According to AIFA (for the complete information, see the 13th National Report- 2014 available on the Portal of the Italian Medicine Agency), in last three years the total number of clinical trials in Italy was lower than in the 2007 – 2009 timeframe and no profit researches registered a considerable decrease, reaching in 2013 a value less of 25 % (in previous years it exceeded 30%).
The causes for the decrease of clinical researches activity are several. Inter alia, the legal reforms of 2010.
In particular, in March 2010 the Decree of the Ministry of Labour, Health and Social Affaires dated 14 July 2009 (the ” Decree”) – implementing the Clinical Trials Directives 2001/20EC – had come into force. The Decree made it compulsory for promoters of all drugs’ clinical trials (and, according to the general application, also for Medical Device) to execute specific insurance contracts covering the damages caused to the participants to the trials conducted in Italy.
According to the provisions of the Decree, the existence of an insurance coverage meeting the minimum requirement provided for by the Decree is an essential element for the validity of all clinical trials, including no-profit.
The Decree’s provisions are too strict: the same requirements for insurance covering different clinical trials (including clinical trials of marked drugs/Phase IV studies) are required, for example: (i) a discovery period not shorter than 36 months from the date of completion of the clinical trial, (ii) a discovery period of at least 10 (ten) years for clinical trials conducted on minors of age; (iii) maximum sums insurable not smaller than those set out in the Decree, to be determined depending on the number of the individuals involved in the trial; (iv) no deductible to be opposed to third injured parties, if any, (v) a specific insurance certificate for each study.
Positive effects on patients’ safety but in certain cases (for all the academic/no-profit trials or industry trials regarding marketed drugs) not connected to the existing effective risks.
In a nutshell, high and unjustified costs for disproportionate requirements.
So a new risk for patients arises from these rules: the reduction of the number of trials.
The new regulation no. 536/2014 replaced the Clinical Trials Directives 2001/20EC making deep regulatory changes in order to simplify the law and regulations for clinical trials, also with regard to insurance matter.
According to the new regulation, “Member States shall ensure that system for compensation for any damages suffered by a subject resulting from participation in a clinical trial conducted on their territory are in place in the form of insurance, a guarantee, or a similar arrangement that is equivalent as regards its purpose and which is appropriate to the nature and the extend of the risk.” (Article no. 76, paragraph 1).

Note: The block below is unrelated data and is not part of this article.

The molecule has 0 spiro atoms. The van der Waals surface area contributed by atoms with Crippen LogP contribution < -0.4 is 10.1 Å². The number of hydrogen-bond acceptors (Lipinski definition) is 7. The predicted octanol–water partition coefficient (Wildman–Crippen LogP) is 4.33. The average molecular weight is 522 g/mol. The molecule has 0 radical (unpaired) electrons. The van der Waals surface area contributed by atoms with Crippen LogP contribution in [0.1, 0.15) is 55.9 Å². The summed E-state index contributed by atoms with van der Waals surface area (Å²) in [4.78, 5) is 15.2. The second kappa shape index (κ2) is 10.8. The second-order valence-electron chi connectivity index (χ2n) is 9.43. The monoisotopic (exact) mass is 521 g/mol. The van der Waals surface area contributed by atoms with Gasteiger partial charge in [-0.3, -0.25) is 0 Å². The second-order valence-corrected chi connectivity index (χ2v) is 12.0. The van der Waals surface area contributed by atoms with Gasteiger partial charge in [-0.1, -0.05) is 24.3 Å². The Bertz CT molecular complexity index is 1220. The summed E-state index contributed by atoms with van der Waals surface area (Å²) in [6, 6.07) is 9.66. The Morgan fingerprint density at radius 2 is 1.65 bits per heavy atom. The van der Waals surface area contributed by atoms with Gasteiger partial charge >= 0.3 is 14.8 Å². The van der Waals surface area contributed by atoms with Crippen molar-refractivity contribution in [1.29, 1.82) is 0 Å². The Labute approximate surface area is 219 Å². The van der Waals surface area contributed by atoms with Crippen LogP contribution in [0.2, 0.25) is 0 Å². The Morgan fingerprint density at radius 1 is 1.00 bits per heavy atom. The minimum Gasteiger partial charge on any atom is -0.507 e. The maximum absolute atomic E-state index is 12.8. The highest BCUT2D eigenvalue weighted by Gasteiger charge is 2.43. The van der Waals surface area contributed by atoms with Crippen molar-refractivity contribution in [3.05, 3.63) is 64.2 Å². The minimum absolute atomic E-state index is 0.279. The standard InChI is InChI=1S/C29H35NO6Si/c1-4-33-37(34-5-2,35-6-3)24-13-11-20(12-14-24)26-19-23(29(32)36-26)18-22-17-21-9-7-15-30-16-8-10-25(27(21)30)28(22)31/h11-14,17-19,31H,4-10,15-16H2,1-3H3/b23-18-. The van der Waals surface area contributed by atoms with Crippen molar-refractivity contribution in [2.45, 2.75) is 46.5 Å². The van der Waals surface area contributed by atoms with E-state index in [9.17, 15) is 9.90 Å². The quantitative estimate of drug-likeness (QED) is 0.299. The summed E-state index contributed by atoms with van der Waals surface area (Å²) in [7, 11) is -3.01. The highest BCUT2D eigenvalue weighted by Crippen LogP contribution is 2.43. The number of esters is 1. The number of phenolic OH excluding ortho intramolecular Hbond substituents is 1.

Therefore: not the same coverage for all trials. More flexibility since different trials have different levels of risk.
In particular: “Member States shall not require any additional use of the system referred to in paragraph 1 from the sponsor for low-intervention clinical trials” (Article no. 76, paragraph 3).
Low-intervention clinical trial means a clinical trials which fulfills all of the following conditions: “a) the investigational medicinal products, excluding placebos, are authorized; b) according to the protocol of the clinical trial, (i) the investigational medicinal products are used accordance with the terms of the marketing authorization; or (ii) the use of the investigational medicinal products in evidence-based and supported by published scientific evidence on the safety and efficacy of those investigational medicinal products in any of the Member States concerned; and c) the additional diagnostic or monitoring procedures do not pose more than minimal additional risk or burden to the safety of the subjects compared to normal clinical practice in any Member State concerned” (Article 2, paragraph 2).
In this case, damages shall be covered “by the applicable compensation system already in place” (Article no. 76, paragraph 3).
Consequently, for these kind of clinical trials (including no-profit/academic trials and all trials relating marketed drugs, it seems also in the contest of off label use) promoters and or center participating shall not have an obligation to enter into a specific insurance contract compliant with the requirement of the old Decree.
The same purpose could be achieved by an extension to the sponsor’s product liability insurance/hospital’s liability insurance or general clinical trial insurance already in place.
During these next months (the Reg. 536/2014 will become fully operational in June 2016), important changes are expected (and needed):
(i) the Italian legislation will have to be adapted in view of the entry into force of the European Regulation: the Decree can be amended and, in any case, no longer applied to no-profit trials;
(ii) Insurers will have to amend, inter alia, the existing product liability insurance policies for medical products manufacturers/companies and the existing general liability insurance for non- industry actors as hospitals and foundations in order to offer coverage also for low-intervention clinical trials;
(iii) Member States will have to collaborate to avoid diversity in interpretation and applying the new rules.
I think that it is time to grasp the nettle !